Opioid settlement still a long way off
PARKERSBURG — The revelation of a potential settlement agreement with OxyContin maker Purdue Pharma does not mean lawsuits by thousands of communities — including several in the Mid-Ohio Valley — are on the verge of ending.
Purdue is just one of the manufacturers and distributors facing lawsuits from states, counties, municipalities and Native American tribes, plus some unions and hospitals, and nothing about the tentative settlement is set in stone.
“We’re nowhere close yet,” said Marietta attorney Ethan Vessels, who is representing Washington, Noble and Meigs counties, as well as the City of Marietta. Talk of the settlement “should not be taken as a sign that the overall litigation, the combined case in Cleveland, is about to be settled.”
If an agreement is reached, it would likely remove Purdue from a federal trial scheduled to begin next month in Cleveland. In the first federal trial over the opioid epidemic, a jury will be asked to consider claims from two Ohio counties against a group of drugmakers, distributors and the pharmacy chain Walgreens, according to the Associated Press.
Vessels is working with the New York firm of Marc J. Bern and Partners, which is also one of the firms representing the Mid-Ohio Valley Opioid Litigation Alliance. Among the government entities in that group are Jackson, Pleasants, Ritchie, Roane, Wirt and Wood counties and the cities of Elizabeth, Harrisville, Ravenswood, Ripley, Spencer, St. Marys and Williamstown.
The City of Parkersburg is among the clients represented by Charleston attorney Rusty Webb in opioid litigation, while Vienna enlisted the Charleston law firm of Hill, Petersen, Carper, Bee and Deitzler.
The settlement could reportedly be worth up to $12 billion, over time. But the means by which it will be allocated has not been determined, Webb said.
“We still have a long way to go on the distribution model,” Webb said. “There will be a calculation of a formula on how to distribute the money based on population, impact and … number of opioids distributed in a particular county and city.”
It was not immediately clear Thursday whether that model would be impacted by an order and memorandum issued Wednesday by U.S. District Judge Dan Aaron Polster, which certified a class to negotiate settlements with defendants in the litigation. That class includes all counties, parishes and boroughs and all incorporated places, including cities, towns, townships, villages and municipalities.
The sheer numbers will also impact just how much individual plaintiffs receive, Vessels noted.
“When you spread it over 2,000 plaintiffs … it’s actually not that much money,” he said.
Wood County Commission President Blair Couch said the opioid epidemic has impacted the area deeply and no amount of money will ever be enough to fully fix the damage done.
He said he hopes the impact of the lawsuit will discourage other companies from the practices that led to the opioid epidemic in this area.
Money from the settlement could go to fund some of the groups and organizations trying to tackle the effects of the drug epidemic, he said.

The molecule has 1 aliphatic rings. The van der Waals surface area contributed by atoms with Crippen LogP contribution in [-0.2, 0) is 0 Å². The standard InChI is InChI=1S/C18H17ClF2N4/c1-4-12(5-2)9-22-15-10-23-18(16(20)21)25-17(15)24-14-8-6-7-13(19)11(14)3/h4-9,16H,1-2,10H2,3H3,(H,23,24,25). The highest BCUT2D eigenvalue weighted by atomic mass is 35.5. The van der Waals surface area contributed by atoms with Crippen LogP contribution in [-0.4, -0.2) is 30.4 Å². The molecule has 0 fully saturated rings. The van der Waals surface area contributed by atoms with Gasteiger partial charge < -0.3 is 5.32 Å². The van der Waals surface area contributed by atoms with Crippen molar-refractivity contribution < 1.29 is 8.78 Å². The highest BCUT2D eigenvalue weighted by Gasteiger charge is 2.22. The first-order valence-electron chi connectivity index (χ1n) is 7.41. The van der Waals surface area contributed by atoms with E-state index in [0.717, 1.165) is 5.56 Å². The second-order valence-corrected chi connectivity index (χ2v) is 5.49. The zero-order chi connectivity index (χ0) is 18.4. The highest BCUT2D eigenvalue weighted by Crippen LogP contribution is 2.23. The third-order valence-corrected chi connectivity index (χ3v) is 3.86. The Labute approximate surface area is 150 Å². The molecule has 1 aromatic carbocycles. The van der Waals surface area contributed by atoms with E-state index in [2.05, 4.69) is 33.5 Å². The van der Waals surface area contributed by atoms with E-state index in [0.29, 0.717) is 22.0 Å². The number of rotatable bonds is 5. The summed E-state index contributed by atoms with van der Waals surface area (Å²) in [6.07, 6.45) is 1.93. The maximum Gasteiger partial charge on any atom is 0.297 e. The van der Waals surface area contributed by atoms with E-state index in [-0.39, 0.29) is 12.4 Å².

“The challenge is to be able to do things that will make a difference,” Couch said.
State attorneys general are also considering how to proceed.
West Virginia Attorney General Patrick Morrisey issued a statement Thursday afternoon saying that his office, with a coalition of more than two dozen attorneys general, signed on to the settlement framework late Tuesday. He emphasized that was done to protect West Virginia’s interests with bankruptcy a looming possibility for Purdue, but it does not bind the state to accept any final agreement.
“Having a prearranged framework enhances the potential financial recovery West Virginia may realize from its lawsuit, as opposed to the crumbs it could receive through a long, drawn-out, freefall bankruptcy proceeding that may linger for months or years,” Morrisey said.
“I can pull West Virginia from the framework at any time, but the price of not participating in the bankruptcy process now would have cost our office its place to influence a final settlement,” he said. “And rest assured, I will not sign on to any final deal unless it puts our state in the strongest possible position to fight this epidemic. … If Purdue goes into bankruptcy, which we expect that they will, we want to have the ability to continue talking and perhaps come up with the best possible deal for our state. If it’s not in the best interest of West Virginia when the final agreement is reached then I’ll say no and I’ll pull off.”
Morrisey was unsure of how much money West Virginia could stand to receive under such a settlement.
“This arrangement is a little different than others that have been in the state because this would be money for the state, (and) the counties … and there’s been no agreement yet as to how well that would be divided up. There are a lot of tough discussions ahead and also there’s no formula within the states yet in terms of how each state will be.
“There are a lot of ideas that are out there but we want to make sure that we protect West Virginia’s interests. (It’s) still premature to go through all those details,” Morrisey said.
Ohio Attorney General David Yost has been actively involved in negotiations, said Dave O’Neil, senior public information officer for Yost’s office.
“The proposed settlement with Purdue provides the greatest certainty for all Ohioans to receive relief as quickly as possible in light of rumored bankruptcy,” he said.
Other attorneys general have expressed reservations about the settlement talks, with some indicating they will wait to raise objections in bankruptcy court, the AP reports. Critics have said the deal won’t be worth that $12 billion figure, won’t force internal company documents into the public arena and doesn’t do enough to hold the company and its owners responsible.